• Reducing the coverage it was offering employees, who are nurses and other health-care professionals. Reductions hit a variety of preventive screenings, such as women's and children's exams.

  • Increasing deductibles. Depending on the type of plan the employee chose for coverage, the deductibles were doubled (from $250 to $500, or $500 to $1,000), and annual out-of-pocket maximums were increased as well.

  • Increasing premiums. Employees -- and the organization -- saw 20 percent increases in their premiums.

  • Asking part-timers to pay. The company asked part-timers to pay an additional premium amount if they wanted the same level of benefits as full-time employees. A part-time employee pays an additional $20 per month for plan coverage.

  • Changing prescription-drug coverage. Employees now incur a higher out-of-pocket copayment amount depending on whether the drug is generic or a brand name.

The compensation representative for the company says this wasn't fun. "Increases in insurance premiums also associated with decreased benefits are not taken lightly. There are no easy words to communicate these hard decisions."

Robert J. Christadore, CEO of Benefits Alliance, a 90-member California employer consortium, says that shifts toward greater employee contributions similar to the above examples are indeed the wave of the future. "The early movers are moving," he says, "and the followers are following. You'll see more and more followers over the next 12 months."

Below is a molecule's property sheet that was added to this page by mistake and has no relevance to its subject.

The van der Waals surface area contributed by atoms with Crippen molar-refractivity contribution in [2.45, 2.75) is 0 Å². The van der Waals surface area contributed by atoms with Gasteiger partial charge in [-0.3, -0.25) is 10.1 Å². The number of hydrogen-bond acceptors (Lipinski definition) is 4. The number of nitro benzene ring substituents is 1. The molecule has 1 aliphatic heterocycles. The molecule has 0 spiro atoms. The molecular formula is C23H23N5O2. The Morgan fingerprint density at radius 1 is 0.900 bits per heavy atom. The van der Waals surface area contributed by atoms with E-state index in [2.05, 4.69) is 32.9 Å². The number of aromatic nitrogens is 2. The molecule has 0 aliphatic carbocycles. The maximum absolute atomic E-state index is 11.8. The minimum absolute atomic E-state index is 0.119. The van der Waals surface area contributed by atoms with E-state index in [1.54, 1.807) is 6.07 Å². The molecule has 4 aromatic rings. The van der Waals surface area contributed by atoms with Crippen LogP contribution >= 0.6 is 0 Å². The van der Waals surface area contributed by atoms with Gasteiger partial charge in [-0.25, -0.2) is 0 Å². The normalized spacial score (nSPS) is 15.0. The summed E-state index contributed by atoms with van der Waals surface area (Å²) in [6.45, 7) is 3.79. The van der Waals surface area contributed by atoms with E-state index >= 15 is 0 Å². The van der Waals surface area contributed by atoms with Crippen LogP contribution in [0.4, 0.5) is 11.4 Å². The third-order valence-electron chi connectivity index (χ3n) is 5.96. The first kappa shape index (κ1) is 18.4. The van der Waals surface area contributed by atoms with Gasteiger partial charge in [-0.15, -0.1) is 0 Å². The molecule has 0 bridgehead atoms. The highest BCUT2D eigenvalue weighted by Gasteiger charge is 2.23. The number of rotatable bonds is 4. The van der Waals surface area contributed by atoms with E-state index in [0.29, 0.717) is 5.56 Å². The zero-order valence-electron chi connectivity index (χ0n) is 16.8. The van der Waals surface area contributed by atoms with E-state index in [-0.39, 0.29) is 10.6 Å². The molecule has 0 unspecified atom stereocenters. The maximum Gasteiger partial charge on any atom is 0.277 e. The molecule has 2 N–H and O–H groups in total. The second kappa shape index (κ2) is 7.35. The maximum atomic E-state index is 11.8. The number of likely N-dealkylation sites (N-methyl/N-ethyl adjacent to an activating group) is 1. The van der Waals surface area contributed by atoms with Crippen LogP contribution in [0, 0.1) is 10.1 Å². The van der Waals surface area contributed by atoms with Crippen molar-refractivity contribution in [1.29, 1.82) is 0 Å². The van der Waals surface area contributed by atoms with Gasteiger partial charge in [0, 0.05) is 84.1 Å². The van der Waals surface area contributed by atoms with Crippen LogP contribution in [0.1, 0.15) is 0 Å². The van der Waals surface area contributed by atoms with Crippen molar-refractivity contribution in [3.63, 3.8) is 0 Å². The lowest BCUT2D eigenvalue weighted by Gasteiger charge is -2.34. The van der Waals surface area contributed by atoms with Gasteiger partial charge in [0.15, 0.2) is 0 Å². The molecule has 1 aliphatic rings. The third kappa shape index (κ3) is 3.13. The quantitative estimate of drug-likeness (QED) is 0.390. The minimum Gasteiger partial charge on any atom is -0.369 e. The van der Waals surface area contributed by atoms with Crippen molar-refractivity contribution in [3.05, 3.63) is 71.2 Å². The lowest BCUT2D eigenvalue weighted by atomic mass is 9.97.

To ease the pain of the cuts, the Montana health-care company made increases to its education/tuition-reimbursement program, particularly for hard-to-fill positions.

The firm expanded the program from a lifetime maximum of $5,000 to include an additional $5,000 for employees with 10 years of service or more. These dollars can be spent on education at any accredited university or technical school, and the employee must receive a passing grade to receive reimbursement. It also added a tuition-loan repayment program to newly hired employees for hard-to recruit positions. These positions are defined at the beginning of each year. New hires who meet the eligibility criteria in these jobs would be eligible to receive up to a maximum of $5,000.

Finally, the company is offering certification exam reimbursement. For employees who wish to pursue certifications pertinent to their area of work, they pay a one-time reimbursement for the cost of obtaining the certification as approved by the manager. If you work in oncology, you could get approval to become a certified oncology nurse and the company would pay the cost of exam/test fees. This program does not include certifications required as part of the minimum qualifications for a job.

Benefits Studies:

Aon Consulting/Radford Division
Benchmark Compensation Report.
Watson Wyatt
Several compensation and health reports.
Employee Benefits Research Institute
Several reports on health and other benefits.


Workforce, September 2001, pp. 40-42 -- Subscribe Now!